Corona Virus - Johnston County

Discussion in 'Discussion Group' started by Webmaster, Mar 12, 2020.

  1. Webmaster

    Webmaster Administrator

    Smithfield, NC — Johnston County has received notice from the State Lab on Wednesday, March 11, that a resident has tested presumptive positive for COVID-19.

    “This is not a surprise,” said Johnston County Health Director Dr. Marilyn Pearson. “It’s likely that more individuals will test presumptively positive for the virus.”

    Johnston County Public Health is currently creating a timeline of where this case went and when – paying particular attention to places visited when they became symptomatic. The Centers for Disease Control and Prevention says that people are at highest risk of exposure to COVID-19 when the affected person is showing flu-like symptoms.

    The county can confirm that this affected individual traveled multiple places and upon returning home tested presumptive positive for COVID-19. The CDC defines “close contact” as being with six feet of the patient for 10 minutes or more.

    The affected person is currently in isolation at home and is doing well.

    The timeline will help our public health staff determine who is at increased risk of exposure to COVID-19 from this patient.

    If you are at increased risk, our public health team will contact you directly. If a member of our team does not contact you and you do not have any symptoms, you do not need to quarantine yourself or take precautions beyond washing your hands, covering your cough, and staying home from school or work if you feel sick.

    Although your risk of contracting COVID-19 locally remains low, the county’s public health team encourages you to protect yourself from COVID-19 and any other flu-like illness by following these simple steps:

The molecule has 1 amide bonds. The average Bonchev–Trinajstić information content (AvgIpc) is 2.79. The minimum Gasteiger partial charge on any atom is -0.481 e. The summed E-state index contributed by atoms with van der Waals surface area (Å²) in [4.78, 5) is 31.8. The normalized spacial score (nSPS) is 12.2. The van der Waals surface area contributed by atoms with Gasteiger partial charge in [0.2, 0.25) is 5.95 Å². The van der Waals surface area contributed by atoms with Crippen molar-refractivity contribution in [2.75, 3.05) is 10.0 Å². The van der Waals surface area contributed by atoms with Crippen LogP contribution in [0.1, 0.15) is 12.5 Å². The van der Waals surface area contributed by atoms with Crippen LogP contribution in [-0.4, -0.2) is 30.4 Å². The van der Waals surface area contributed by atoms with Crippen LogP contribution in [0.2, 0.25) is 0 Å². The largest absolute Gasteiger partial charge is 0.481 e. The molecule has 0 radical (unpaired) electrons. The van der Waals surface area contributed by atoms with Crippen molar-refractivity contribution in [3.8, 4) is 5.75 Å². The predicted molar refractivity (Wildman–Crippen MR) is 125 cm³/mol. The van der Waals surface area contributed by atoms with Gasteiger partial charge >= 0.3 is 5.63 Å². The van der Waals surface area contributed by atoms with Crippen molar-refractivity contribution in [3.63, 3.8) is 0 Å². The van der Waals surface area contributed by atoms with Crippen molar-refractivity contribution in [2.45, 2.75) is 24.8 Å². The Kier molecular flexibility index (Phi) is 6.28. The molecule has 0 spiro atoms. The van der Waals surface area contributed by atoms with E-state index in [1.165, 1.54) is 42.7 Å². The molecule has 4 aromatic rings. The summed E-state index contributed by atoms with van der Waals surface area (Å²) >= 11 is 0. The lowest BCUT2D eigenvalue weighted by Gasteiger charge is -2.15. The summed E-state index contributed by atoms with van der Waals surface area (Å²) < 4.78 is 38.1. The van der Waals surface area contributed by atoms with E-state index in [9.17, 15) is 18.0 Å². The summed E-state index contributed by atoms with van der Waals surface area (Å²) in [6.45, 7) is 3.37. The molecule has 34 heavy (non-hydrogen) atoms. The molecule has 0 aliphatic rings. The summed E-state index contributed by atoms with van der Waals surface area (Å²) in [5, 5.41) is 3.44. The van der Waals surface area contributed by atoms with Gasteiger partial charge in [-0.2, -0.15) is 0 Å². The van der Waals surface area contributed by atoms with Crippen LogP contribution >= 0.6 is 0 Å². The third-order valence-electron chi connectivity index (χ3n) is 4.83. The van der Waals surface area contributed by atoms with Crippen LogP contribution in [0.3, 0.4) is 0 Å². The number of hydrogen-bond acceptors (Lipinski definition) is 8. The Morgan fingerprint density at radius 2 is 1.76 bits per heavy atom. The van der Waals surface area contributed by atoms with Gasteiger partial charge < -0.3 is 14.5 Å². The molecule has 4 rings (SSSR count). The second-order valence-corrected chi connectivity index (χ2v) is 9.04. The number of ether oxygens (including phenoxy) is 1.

· Wash your hands often with soap and water for at least 20 seconds.

    · Don’t touch your eyes, nose and mouth.

    · Stay away from sick people.

    · Clean and disinfect surfaces – especially ones that are touched frequently – using regular household cleaning spray or wipes.

    · Cover coughs and sneezes with a tissue, throw the tissue in the trash and wash your hands.

    · Stay home if you’re sick and don’t send sick children to school or childcare.

    The county is also sharing important information on our social media accounts.
     
    Sherry A. likes this.
  2. Sherry A.

    Sherry A. Well-Known Member

    Any word on where in Johnston County?
     
    DWK and jesse82nc like this.
  3. poppin cork

    poppin cork Well-Known Member

    Pure conjecture about the individual. You have no damn clue. Yawl need a cross to burn if you can find out where they live? I guess they should make public the location of anyone with Influenza also?
     
  4. markfnc

    markfnc Well-Known Member

    38 US Deaths.
     
  5. jesse82nc

    jesse82nc Well-Known Member

    Out of 327,200,000 people. That's 1 in 8,600,000.

    For reference, these are other averages:
    Infulenza - 1 in 9500
    Car Deaths - 1 in 8700
    Diabetes - 1 in 4000
    Cancer - 1 in 546
     
  6. poppin cork

    poppin cork Well-Known Member

    Wayne's charts. LMFAO. We all have internet suga britches.
     
  7. Wayne Stollings

    Wayne Stollings Well-Known Member